Definition of riff-raff in English:

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Pronunciation: /ˈrɪfraf/


[mass noun]
Disreputable or undesirable people: I saw the sort of riff-raff that had been invited
More example sentences
  • The reason that we bought these seats is because we don't want to be bothered with the general riff-raff.
  • They let in all sorts of riff-raff here, don't they?
  • While I think programs and materials for the gifted are fine and good, I worry about meetings like this in which the dominant sentiment is that the only way to educate the gifted is to remove them from the company of mere mortal riff-raff.
rabble, scum, refuse, garbage, rubbish, trash, vermin, the lowest of the low, in the underclass, the dregs of society, good-for-nothings, undesirables
informal peasants, Z-list
British informal as common as muck


Late 15th century (as riff and raff): from Old French rif et raf 'one and all, every bit', of Germanic origin.

  • rifle from Middle English:

    The Old French rifler meant both ‘to plunder’ and to ‘to scratch’. The plunder sense developed via ‘search for valuables’ into ‘to search thoroughly’ (mid 17th century). The word was then re-borrowed from French in the ‘scratch’ sense for the making of grooves in the barrel of a gun (mid 17th century). These rifled guns then became known as rifles (mid 18th century). Riff-raff (Middle English), formerly written as riff and raff, is probably also from rifler combined with raffler ‘to carry off’. The sense ‘disreputable person’ would have developed in much the same way as vulgar and hoi poloi.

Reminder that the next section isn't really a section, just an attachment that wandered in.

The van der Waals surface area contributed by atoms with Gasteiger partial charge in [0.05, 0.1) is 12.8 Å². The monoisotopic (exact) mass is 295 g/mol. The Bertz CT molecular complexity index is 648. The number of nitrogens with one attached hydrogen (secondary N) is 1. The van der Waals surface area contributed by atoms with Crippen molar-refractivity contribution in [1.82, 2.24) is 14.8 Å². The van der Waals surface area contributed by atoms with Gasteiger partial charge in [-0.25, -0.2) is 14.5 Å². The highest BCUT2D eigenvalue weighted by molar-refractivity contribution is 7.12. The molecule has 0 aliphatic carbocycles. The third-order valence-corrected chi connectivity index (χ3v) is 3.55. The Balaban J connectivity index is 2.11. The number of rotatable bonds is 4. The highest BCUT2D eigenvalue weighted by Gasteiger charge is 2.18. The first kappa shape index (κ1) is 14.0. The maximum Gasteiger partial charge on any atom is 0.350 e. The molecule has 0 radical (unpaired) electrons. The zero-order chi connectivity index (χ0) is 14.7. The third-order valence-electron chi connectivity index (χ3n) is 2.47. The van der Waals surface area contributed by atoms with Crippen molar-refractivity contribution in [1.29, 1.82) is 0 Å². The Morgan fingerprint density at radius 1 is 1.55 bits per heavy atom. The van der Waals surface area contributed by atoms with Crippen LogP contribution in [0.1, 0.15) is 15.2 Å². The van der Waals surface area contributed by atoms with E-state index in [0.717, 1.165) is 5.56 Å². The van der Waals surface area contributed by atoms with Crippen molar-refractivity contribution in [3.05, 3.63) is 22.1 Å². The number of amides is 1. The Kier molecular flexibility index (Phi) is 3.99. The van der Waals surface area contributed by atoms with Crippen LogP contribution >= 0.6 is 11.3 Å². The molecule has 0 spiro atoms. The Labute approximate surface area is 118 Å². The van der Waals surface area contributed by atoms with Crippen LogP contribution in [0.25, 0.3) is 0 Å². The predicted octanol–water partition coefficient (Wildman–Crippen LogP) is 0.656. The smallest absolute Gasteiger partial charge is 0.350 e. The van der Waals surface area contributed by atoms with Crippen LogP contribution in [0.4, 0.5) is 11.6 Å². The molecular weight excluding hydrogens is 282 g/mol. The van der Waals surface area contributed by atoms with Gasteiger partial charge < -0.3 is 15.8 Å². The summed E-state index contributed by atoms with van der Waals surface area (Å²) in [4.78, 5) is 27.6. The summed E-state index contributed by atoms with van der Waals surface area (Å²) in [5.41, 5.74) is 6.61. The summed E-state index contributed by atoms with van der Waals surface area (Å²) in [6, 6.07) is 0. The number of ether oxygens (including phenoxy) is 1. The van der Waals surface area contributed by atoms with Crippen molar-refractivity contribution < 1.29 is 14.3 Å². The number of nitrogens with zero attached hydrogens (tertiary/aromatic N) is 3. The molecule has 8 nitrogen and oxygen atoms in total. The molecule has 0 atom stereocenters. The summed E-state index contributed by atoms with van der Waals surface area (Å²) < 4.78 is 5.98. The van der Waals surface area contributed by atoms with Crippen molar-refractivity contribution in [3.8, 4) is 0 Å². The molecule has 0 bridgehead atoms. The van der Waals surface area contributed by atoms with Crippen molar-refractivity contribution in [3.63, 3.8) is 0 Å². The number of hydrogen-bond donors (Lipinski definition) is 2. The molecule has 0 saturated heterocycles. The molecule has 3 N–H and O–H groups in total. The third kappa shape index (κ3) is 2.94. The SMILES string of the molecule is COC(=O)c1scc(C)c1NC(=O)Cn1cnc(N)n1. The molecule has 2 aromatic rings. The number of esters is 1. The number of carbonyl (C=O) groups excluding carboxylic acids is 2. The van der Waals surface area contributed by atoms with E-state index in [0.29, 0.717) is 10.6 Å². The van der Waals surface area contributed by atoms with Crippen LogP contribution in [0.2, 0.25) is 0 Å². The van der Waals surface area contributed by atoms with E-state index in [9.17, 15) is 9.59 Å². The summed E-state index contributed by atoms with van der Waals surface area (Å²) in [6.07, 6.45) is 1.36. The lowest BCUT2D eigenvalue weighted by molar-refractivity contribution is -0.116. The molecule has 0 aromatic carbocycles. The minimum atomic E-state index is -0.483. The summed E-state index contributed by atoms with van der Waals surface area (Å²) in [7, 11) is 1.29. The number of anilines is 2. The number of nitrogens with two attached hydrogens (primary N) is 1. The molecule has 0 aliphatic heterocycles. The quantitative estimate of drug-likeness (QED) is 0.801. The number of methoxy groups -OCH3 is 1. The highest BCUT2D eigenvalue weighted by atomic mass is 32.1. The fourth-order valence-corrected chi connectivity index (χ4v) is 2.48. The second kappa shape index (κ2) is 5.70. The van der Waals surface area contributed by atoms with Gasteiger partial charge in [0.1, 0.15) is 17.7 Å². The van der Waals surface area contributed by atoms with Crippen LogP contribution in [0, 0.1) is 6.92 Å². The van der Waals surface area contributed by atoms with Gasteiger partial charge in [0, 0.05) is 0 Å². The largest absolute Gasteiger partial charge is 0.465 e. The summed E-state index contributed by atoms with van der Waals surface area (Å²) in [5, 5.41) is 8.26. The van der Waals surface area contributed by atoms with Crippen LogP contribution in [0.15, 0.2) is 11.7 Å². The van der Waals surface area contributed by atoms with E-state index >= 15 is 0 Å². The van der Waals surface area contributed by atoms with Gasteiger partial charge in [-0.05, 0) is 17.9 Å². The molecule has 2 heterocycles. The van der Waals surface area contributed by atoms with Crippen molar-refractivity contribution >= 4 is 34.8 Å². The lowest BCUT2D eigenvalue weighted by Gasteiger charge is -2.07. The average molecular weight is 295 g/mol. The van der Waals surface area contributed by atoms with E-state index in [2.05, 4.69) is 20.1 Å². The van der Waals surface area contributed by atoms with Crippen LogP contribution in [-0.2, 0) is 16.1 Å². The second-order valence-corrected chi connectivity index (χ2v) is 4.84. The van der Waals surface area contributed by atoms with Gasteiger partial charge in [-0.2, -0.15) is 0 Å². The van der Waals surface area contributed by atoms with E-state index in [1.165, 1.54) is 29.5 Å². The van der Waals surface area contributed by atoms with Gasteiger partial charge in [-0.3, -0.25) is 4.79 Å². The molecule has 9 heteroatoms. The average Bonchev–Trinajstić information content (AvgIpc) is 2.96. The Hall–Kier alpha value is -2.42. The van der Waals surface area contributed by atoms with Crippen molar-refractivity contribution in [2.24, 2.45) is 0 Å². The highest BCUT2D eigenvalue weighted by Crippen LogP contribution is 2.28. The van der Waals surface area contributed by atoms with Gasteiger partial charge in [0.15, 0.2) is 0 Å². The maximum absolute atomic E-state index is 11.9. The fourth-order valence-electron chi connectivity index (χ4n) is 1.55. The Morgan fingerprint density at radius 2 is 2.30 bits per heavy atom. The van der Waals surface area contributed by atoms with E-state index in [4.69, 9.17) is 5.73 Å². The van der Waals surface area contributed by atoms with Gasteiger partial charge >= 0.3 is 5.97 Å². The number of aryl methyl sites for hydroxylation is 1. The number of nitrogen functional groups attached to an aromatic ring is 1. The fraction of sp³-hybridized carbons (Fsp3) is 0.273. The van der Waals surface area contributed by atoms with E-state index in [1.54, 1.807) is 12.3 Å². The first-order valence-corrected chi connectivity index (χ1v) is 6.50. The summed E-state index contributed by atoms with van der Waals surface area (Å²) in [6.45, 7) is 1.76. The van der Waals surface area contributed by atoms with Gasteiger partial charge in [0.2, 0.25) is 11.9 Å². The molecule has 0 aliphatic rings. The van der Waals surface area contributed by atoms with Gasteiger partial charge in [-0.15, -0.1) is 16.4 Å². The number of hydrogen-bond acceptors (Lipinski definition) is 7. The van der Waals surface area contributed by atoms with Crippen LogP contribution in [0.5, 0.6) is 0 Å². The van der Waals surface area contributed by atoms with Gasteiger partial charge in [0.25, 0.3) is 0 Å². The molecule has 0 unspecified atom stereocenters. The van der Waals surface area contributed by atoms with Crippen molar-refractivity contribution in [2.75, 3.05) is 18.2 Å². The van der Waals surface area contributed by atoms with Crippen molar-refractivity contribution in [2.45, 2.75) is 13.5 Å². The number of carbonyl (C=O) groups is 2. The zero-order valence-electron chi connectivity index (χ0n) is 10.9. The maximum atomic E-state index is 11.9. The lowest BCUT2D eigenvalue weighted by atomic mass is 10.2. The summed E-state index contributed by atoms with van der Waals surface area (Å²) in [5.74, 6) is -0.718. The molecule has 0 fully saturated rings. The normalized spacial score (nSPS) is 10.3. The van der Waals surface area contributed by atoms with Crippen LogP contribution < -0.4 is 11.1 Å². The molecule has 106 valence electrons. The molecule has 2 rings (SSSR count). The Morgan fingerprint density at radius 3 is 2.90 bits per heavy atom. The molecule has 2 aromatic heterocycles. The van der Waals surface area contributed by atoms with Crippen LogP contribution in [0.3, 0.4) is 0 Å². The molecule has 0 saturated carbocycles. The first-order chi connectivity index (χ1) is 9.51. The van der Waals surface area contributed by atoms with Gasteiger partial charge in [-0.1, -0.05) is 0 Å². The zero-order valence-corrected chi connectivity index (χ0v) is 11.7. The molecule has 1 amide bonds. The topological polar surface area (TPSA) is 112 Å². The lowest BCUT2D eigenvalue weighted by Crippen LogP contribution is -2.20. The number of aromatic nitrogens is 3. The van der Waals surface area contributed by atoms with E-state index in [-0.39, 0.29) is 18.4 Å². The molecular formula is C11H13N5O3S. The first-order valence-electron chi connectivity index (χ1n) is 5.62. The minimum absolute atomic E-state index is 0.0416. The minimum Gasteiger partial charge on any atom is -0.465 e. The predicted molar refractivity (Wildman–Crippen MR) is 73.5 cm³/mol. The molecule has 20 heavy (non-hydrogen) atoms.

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Line breaks: riff-raff

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